anti-nuclear

Resources minister Martin Ferguson introduced the National Radioactive Waste Management Bill into the House of Representatives in February 2010, saying it represented “a responsible and long overdue approach for an issue that impacts on all Australian communities”. The bill names Muckaty, 120 kilometres north of Tennant Creek in the Northern Territory, as the only site to remain under active consideration for a national nuclear waste dump.
The All Japan 3.11 Action Committee released the statement that is abridged below below on March 11. * * * March 11 marks the one year anniversary of the TEPCO Fukushima Daiichi nuclear reactor accident. Many people were forced to evacuate and still continue to live under hardship without enough compensation. Despite the fact that an rising number of people in Japan (up to 70%) want to end nuclear power, the Japanese government is obsessively promoting it.
Tens of thousands filled the square as the echoes of the speaker at the podium boomed through huge speakers. Some came in anger, others in grief, but all agreed: it was time for a change. Many carried banners, others carried drums; some had taken their children out of school to attend. No, this wasn't Tahrir Square; it was Tokyo, Japan, on a chilly Monday last September. Ever since the devastating earthquake and tsunami that crippled the Fukushima Daiichi nuclear power station, Japanese civil society has become less, well, polite.
Climate activists like Newcastle group Rising Tide have labelled December’s draft Energy White Paper (EWP), which charts the federal government’s plan for Australia’s future energy mix, a “black” paper. The group says the paper “plans to further expand fossil fuel extraction (both domestically and for exports) at the expense of renewable [energy]”.
About 200 people marched in Melbourne on March 11 to commemorate the Fukushima nuclear disaster and call for an end to uranium mining. Long-term anti-nuclear campaigner Margaret Beavis told the rally: “We need to phase out nuclear power. Why are we risking everybody’s health with this terrible power source?” Tomo Matsuoka from Japanese for Peace said: “Australian uranium ended up as fallout at Fukushima. Nuclear power has never been sustainable and never will be. Australia is the supplier of the fuel — we must stop it.”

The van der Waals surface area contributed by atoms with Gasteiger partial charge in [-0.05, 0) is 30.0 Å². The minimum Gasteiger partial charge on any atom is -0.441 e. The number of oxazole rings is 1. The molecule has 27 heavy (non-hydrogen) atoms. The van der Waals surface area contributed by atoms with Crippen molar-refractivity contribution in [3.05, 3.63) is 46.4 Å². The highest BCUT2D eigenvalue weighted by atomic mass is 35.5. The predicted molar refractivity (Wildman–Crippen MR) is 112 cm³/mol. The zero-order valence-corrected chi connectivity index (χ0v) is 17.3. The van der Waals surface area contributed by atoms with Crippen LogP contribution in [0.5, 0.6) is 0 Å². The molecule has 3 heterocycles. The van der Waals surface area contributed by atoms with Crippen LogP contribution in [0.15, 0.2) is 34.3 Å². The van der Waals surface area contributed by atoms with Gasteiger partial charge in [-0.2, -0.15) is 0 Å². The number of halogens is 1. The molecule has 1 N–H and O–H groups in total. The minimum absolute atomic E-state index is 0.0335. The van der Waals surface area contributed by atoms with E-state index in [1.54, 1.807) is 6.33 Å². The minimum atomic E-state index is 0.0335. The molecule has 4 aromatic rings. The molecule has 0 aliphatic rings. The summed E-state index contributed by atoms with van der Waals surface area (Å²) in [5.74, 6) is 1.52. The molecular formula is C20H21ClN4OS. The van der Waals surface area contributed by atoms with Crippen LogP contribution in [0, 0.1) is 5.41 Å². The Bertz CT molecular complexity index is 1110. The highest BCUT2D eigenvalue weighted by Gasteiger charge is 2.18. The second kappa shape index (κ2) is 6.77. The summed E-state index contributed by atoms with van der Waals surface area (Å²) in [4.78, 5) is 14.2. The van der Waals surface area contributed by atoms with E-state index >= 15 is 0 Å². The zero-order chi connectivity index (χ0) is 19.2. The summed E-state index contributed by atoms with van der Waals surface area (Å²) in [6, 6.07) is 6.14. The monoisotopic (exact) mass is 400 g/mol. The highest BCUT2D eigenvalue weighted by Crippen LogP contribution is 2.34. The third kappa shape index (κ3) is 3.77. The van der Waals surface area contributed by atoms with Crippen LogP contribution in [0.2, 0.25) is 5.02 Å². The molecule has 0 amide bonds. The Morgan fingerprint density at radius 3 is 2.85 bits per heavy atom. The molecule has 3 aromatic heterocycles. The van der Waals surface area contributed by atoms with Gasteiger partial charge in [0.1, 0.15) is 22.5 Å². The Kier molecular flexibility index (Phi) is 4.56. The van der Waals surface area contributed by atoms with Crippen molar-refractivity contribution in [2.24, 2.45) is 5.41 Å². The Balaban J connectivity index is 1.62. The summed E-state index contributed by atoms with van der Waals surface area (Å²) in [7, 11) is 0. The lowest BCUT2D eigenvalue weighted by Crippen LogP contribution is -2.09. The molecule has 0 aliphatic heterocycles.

The Beyond Nuclear Initiative released the statement below on March 13. * * * The Beyond Nuclear Initiative (BNI) says radioactive waste management legislation passed this afternoon in the Senate is deeply flawed and will not slow down the campaign against the proposed Muckaty radioactive waste dump in the Northern Territory.
Lynas, an Australian mining company, is building a rare earth refinery close to the heavily populated area city of Kuantan in Malaysia. The ore is to be shipped from a mine in Western Australia but the highly toxic and radioactive waste which the refinery will produce will not be accepted back by the WA government.
A snap rally was held outside NSW parliament house on February 22 to protest a bill proposed by Premier Barry O’Farrell to lift the 26-year moratorium on uranium exploration in NSW. The Nature Conservation Council and Beyond Nuclear Initiative organised the rally. The moratorium on nuclear exploration in NSW began as a bipartisan agreement between Liberal and Labor parties after an investigation found that the effects of mining would be too dangerous.
Many Muckaty Traditional Owners are opposed to establishment a radioactive waste dump on the Muckaty Land Trust, 120 kilometres north of Tennant Creek in the Northern Territory. This is a short video appeal to Senators calling on them to oppose Minister Ferguson's National Radioactive Waste Management Bill, which would entrench Muckaty as the only site to be actively considered for the dump.
Five anti-nuclear activists travelled from Australia to attend the Global Conference for a Nuclear Power Free World held in the Japanese port city of Yokohama, over January 14–15. The conference was attended by 11,500 people over the two days including 100 international participants from 30 countries.

Pages

Subscribe to anti-nuclear